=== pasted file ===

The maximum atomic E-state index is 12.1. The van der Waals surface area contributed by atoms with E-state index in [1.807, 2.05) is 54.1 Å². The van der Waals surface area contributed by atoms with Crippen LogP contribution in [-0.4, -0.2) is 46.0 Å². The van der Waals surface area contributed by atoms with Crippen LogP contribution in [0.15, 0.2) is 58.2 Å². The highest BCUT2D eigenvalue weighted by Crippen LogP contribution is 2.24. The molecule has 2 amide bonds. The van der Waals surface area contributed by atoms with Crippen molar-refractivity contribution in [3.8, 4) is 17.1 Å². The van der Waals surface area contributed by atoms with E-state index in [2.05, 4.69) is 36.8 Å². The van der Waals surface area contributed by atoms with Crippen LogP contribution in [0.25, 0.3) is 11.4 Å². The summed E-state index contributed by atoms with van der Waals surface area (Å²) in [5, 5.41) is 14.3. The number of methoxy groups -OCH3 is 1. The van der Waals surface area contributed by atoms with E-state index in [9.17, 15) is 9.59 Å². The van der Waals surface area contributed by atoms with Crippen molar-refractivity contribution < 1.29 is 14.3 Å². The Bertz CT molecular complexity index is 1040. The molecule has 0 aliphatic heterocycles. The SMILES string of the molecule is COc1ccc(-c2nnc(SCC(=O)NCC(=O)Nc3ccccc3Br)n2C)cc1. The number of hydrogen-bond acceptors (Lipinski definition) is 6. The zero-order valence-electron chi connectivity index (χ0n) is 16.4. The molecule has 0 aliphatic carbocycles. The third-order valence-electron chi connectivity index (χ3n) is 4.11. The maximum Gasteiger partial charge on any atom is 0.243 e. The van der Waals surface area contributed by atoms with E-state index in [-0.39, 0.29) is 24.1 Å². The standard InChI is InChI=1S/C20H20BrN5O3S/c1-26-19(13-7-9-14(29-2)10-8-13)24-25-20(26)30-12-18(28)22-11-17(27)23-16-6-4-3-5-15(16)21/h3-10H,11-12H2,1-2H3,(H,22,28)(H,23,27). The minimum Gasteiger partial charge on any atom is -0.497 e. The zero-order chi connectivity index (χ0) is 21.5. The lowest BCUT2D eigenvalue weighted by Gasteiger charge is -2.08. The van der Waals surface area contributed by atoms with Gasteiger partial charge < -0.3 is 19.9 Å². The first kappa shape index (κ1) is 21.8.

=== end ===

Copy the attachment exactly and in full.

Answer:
The maximum atomic E-state index is 12.1. The van der Waals surface area contributed by atoms with E-state index in [1.807, 2.05) is 54.1 Å². The van der Waals surface area contributed by atoms with Crippen LogP contribution in [-0.4, -0.2) is 46.0 Å². The van der Waals surface area contributed by atoms with Crippen LogP contribution in [0.15, 0.2) is 58.2 Å². The highest BCUT2D eigenvalue weighted by Crippen LogP contribution is 2.24. The molecule has 2 amide bonds. The van der Waals surface area contributed by atoms with Crippen molar-refractivity contribution in [3.8, 4) is 17.1 Å². The van der Waals surface area contributed by atoms with E-state index in [2.05, 4.69) is 36.8 Å². The van der Waals surface area contributed by atoms with Crippen LogP contribution in [0.25, 0.3) is 11.4 Å². The summed E-state index contributed by atoms with van der Waals surface area (Å²) in [5, 5.41) is 14.3. The number of methoxy groups -OCH3 is 1. The van der Waals surface area contributed by atoms with E-state index in [9.17, 15) is 9.59 Å². The van der Waals surface area contributed by atoms with Crippen molar-refractivity contribution < 1.29 is 14.3 Å². The Bertz CT molecular complexity index is 1040. The molecule has 0 aliphatic heterocycles. The SMILES string of the molecule is COc1ccc(-c2nnc(SCC(=O)NCC(=O)Nc3ccccc3Br)n2C)cc1. The number of hydrogen-bond acceptors (Lipinski definition) is 6. The zero-order valence-electron chi connectivity index (χ0n) is 16.4. The molecule has 0 aliphatic carbocycles. The third-order valence-electron chi connectivity index (χ3n) is 4.11. The maximum Gasteiger partial charge on any atom is 0.243 e. The van der Waals surface area contributed by atoms with E-state index in [-0.39, 0.29) is 24.1 Å². The standard InChI is InChI=1S/C20H20BrN5O3S/c1-26-19(13-7-9-14(29-2)10-8-13)24-25-20(26)30-12-18(28)22-11-17(27)23-16-6-4-3-5-15(16)21/h3-10H,11-12H2,1-2H3,(H,22,28)(H,23,27). The minimum Gasteiger partial charge on any atom is -0.497 e. The zero-order chi connectivity index (χ0) is 21.5. The lowest BCUT2D eigenvalue weighted by Gasteiger charge is -2.08. The van der Waals surface area contributed by atoms with Gasteiger partial charge < -0.3 is 19.9 Å². The first kappa shape index (κ1) is 21.8.